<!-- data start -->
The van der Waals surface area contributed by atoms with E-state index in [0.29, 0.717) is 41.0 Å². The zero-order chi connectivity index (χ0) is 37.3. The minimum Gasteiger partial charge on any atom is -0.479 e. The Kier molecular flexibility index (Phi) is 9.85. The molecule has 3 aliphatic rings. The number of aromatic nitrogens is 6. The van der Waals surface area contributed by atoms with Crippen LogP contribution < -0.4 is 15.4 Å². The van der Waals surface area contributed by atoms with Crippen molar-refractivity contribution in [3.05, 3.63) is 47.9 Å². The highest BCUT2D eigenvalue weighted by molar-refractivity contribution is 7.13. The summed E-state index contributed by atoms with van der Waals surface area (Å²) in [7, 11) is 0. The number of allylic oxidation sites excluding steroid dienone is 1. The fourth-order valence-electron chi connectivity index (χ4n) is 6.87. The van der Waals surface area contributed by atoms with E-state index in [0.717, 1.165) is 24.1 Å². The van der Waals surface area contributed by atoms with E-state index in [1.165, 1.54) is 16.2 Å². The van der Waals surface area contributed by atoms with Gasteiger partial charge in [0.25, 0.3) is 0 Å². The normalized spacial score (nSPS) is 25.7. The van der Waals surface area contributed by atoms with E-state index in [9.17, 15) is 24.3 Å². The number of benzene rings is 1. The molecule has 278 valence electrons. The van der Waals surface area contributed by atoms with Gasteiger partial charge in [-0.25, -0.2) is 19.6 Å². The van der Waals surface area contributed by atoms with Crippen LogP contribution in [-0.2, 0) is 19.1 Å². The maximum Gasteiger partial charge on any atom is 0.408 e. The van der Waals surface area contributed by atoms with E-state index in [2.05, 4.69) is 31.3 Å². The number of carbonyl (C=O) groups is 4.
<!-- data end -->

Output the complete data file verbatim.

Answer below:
The van der Waals surface area contributed by atoms with E-state index in [0.29, 0.717) is 41.0 Å². The zero-order chi connectivity index (χ0) is 37.3. The minimum Gasteiger partial charge on any atom is -0.479 e. The Kier molecular flexibility index (Phi) is 9.85. The molecule has 3 aliphatic rings. The number of aromatic nitrogens is 6. The van der Waals surface area contributed by atoms with Crippen LogP contribution < -0.4 is 15.4 Å². The van der Waals surface area contributed by atoms with Crippen molar-refractivity contribution in [3.05, 3.63) is 47.9 Å². The highest BCUT2D eigenvalue weighted by molar-refractivity contribution is 7.13. The summed E-state index contributed by atoms with van der Waals surface area (Å²) in [7, 11) is 0. The number of allylic oxidation sites excluding steroid dienone is 1. The fourth-order valence-electron chi connectivity index (χ4n) is 6.87. The van der Waals surface area contributed by atoms with E-state index in [0.717, 1.165) is 24.1 Å². The van der Waals surface area contributed by atoms with E-state index in [1.165, 1.54) is 16.2 Å². The van der Waals surface area contributed by atoms with Gasteiger partial charge in [0.25, 0.3) is 0 Å². The normalized spacial score (nSPS) is 25.7. The van der Waals surface area contributed by atoms with E-state index in [9.17, 15) is 24.3 Å². The number of benzene rings is 1. The molecule has 278 valence electrons. The van der Waals surface area contributed by atoms with Gasteiger partial charge in [-0.25, -0.2) is 19.6 Å². The van der Waals surface area contributed by atoms with Crippen LogP contribution in [-0.2, 0) is 19.1 Å². The maximum Gasteiger partial charge on any atom is 0.408 e. The van der Waals surface area contributed by atoms with E-state index in [2.05, 4.69) is 31.3 Å². The number of carbonyl (C=O) groups is 4.